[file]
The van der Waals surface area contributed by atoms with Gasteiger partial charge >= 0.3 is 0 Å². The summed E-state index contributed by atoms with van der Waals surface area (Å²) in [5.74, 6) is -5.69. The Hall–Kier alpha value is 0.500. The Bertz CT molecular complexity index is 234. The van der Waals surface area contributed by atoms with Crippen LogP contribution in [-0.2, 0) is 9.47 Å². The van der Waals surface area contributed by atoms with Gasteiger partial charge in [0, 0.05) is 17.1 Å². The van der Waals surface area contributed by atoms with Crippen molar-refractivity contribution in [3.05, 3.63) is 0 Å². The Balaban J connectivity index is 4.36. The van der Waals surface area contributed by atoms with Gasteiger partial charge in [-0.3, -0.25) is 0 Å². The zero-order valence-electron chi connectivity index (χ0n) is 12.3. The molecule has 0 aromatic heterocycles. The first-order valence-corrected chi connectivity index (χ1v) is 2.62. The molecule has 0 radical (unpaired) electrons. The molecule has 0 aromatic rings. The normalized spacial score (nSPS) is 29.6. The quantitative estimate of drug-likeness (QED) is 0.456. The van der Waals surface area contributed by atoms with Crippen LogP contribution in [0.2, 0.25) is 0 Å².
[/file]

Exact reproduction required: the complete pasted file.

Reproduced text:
The van der Waals surface area contributed by atoms with Gasteiger partial charge >= 0.3 is 0 Å². The summed E-state index contributed by atoms with van der Waals surface area (Å²) in [5.74, 6) is -5.69. The Hall–Kier alpha value is 0.500. The Bertz CT molecular complexity index is 234. The van der Waals surface area contributed by atoms with Crippen LogP contribution in [-0.2, 0) is 9.47 Å². The van der Waals surface area contributed by atoms with Gasteiger partial charge in [0, 0.05) is 17.1 Å². The van der Waals surface area contributed by atoms with Crippen molar-refractivity contribution in [3.05, 3.63) is 0 Å². The Balaban J connectivity index is 4.36. The van der Waals surface area contributed by atoms with Gasteiger partial charge in [-0.3, -0.25) is 0 Å². The zero-order valence-electron chi connectivity index (χ0n) is 12.3. The molecule has 0 aromatic heterocycles. The first-order valence-corrected chi connectivity index (χ1v) is 2.62. The molecule has 0 radical (unpaired) electrons. The molecule has 0 aromatic rings. The normalized spacial score (nSPS) is 29.6. The quantitative estimate of drug-likeness (QED) is 0.456. The van der Waals surface area contributed by atoms with Crippen LogP contribution in [0.2, 0.25) is 0 Å².